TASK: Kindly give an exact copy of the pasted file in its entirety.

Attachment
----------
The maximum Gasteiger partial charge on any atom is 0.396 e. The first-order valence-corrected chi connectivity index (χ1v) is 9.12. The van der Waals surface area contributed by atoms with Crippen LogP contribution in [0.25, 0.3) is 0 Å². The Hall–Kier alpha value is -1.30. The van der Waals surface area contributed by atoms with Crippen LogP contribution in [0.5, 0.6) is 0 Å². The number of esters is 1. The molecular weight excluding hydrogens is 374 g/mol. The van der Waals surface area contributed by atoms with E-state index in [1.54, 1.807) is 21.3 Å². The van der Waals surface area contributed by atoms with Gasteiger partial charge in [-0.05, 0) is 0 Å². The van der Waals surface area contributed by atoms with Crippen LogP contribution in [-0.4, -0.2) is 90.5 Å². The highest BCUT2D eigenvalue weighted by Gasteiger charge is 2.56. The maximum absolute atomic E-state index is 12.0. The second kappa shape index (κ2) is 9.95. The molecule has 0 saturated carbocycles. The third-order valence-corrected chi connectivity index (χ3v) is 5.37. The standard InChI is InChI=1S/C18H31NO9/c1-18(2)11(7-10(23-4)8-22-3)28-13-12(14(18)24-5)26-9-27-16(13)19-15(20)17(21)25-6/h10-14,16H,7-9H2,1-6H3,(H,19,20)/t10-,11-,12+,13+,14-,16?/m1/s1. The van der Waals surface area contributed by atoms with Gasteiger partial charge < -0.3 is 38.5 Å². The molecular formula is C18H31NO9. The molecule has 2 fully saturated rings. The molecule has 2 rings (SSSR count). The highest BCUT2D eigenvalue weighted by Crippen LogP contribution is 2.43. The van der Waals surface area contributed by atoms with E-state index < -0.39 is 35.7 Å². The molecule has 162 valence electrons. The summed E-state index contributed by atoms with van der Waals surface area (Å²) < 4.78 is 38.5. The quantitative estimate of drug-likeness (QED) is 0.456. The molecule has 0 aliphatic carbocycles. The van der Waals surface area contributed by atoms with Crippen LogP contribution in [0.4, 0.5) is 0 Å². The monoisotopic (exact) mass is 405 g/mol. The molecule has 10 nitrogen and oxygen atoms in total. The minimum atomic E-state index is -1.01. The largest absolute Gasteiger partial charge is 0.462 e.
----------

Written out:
The maximum Gasteiger partial charge on any atom is 0.396 e. The first-order valence-corrected chi connectivity index (χ1v) is 9.12. The van der Waals surface area contributed by atoms with Crippen LogP contribution in [0.25, 0.3) is 0 Å². The Hall–Kier alpha value is -1.30. The van der Waals surface area contributed by atoms with Crippen LogP contribution in [0.5, 0.6) is 0 Å². The number of esters is 1. The molecular weight excluding hydrogens is 374 g/mol. The van der Waals surface area contributed by atoms with E-state index in [1.54, 1.807) is 21.3 Å². The van der Waals surface area contributed by atoms with Gasteiger partial charge in [-0.05, 0) is 0 Å². The van der Waals surface area contributed by atoms with Crippen LogP contribution in [-0.4, -0.2) is 90.5 Å². The highest BCUT2D eigenvalue weighted by Gasteiger charge is 2.56. The maximum absolute atomic E-state index is 12.0. The second kappa shape index (κ2) is 9.95. The molecule has 0 saturated carbocycles. The third-order valence-corrected chi connectivity index (χ3v) is 5.37. The standard InChI is InChI=1S/C18H31NO9/c1-18(2)11(7-10(23-4)8-22-3)28-13-12(14(18)24-5)26-9-27-16(13)19-15(20)17(21)25-6/h10-14,16H,7-9H2,1-6H3,(H,19,20)/t10-,11-,12+,13+,14-,16?/m1/s1. The van der Waals surface area contributed by atoms with Gasteiger partial charge < -0.3 is 38.5 Å². The molecular formula is C18H31NO9. The molecule has 2 fully saturated rings. The molecule has 2 rings (SSSR count). The highest BCUT2D eigenvalue weighted by Crippen LogP contribution is 2.43. The van der Waals surface area contributed by atoms with E-state index < -0.39 is 35.7 Å². The molecule has 162 valence electrons. The summed E-state index contributed by atoms with van der Waals surface area (Å²) < 4.78 is 38.5. The quantitative estimate of drug-likeness (QED) is 0.456. The molecule has 0 aliphatic carbocycles. The van der Waals surface area contributed by atoms with Crippen LogP contribution in [0.4, 0.5) is 0 Å². The monoisotopic (exact) mass is 405 g/mol. The molecule has 10 nitrogen and oxygen atoms in total. The minimum atomic E-state index is -1.01. The largest absolute Gasteiger partial charge is 0.462 e.